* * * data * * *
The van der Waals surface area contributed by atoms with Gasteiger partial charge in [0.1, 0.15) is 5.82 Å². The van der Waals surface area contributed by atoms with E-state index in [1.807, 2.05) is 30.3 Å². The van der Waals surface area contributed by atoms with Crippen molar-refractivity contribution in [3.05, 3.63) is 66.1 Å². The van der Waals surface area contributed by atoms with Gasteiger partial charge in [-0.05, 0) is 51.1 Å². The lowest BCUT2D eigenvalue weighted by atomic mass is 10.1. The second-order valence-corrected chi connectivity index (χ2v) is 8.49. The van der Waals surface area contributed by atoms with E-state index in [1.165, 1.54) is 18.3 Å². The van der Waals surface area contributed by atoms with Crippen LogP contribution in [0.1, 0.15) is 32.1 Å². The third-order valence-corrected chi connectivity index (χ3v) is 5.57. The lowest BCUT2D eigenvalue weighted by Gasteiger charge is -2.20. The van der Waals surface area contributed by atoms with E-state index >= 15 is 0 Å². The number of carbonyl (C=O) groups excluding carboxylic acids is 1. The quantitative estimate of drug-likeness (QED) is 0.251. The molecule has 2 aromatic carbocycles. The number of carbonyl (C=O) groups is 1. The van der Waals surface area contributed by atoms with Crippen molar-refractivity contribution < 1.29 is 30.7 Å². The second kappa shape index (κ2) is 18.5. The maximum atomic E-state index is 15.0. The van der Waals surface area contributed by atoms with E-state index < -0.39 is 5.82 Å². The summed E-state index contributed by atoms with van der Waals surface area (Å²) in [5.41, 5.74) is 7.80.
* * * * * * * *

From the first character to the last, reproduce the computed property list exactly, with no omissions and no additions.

The van der Waals surface area contributed by atoms with Gasteiger partial charge in [0.1, 0.15) is 5.82 Å². The van der Waals surface area contributed by atoms with E-state index in [1.807, 2.05) is 30.3 Å². The van der Waals surface area contributed by atoms with Crippen molar-refractivity contribution in [3.05, 3.63) is 66.1 Å². The van der Waals surface area contributed by atoms with Gasteiger partial charge in [-0.05, 0) is 51.1 Å². The lowest BCUT2D eigenvalue weighted by atomic mass is 10.1. The second-order valence-corrected chi connectivity index (χ2v) is 8.49. The van der Waals surface area contributed by atoms with E-state index in [1.165, 1.54) is 18.3 Å². The van der Waals surface area contributed by atoms with Crippen LogP contribution in [0.1, 0.15) is 32.1 Å². The third-order valence-corrected chi connectivity index (χ3v) is 5.57. The lowest BCUT2D eigenvalue weighted by Gasteiger charge is -2.20. The van der Waals surface area contributed by atoms with E-state index >= 15 is 0 Å². The number of carbonyl (C=O) groups excluding carboxylic acids is 1. The quantitative estimate of drug-likeness (QED) is 0.251. The molecule has 2 aromatic carbocycles. The number of carbonyl (C=O) groups is 1. The van der Waals surface area contributed by atoms with Crippen molar-refractivity contribution < 1.29 is 30.7 Å². The second kappa shape index (κ2) is 18.5. The maximum atomic E-state index is 15.0. The van der Waals surface area contributed by atoms with E-state index < -0.39 is 5.82 Å². The summed E-state index contributed by atoms with van der Waals surface area (Å²) in [5.41, 5.74) is 7.80.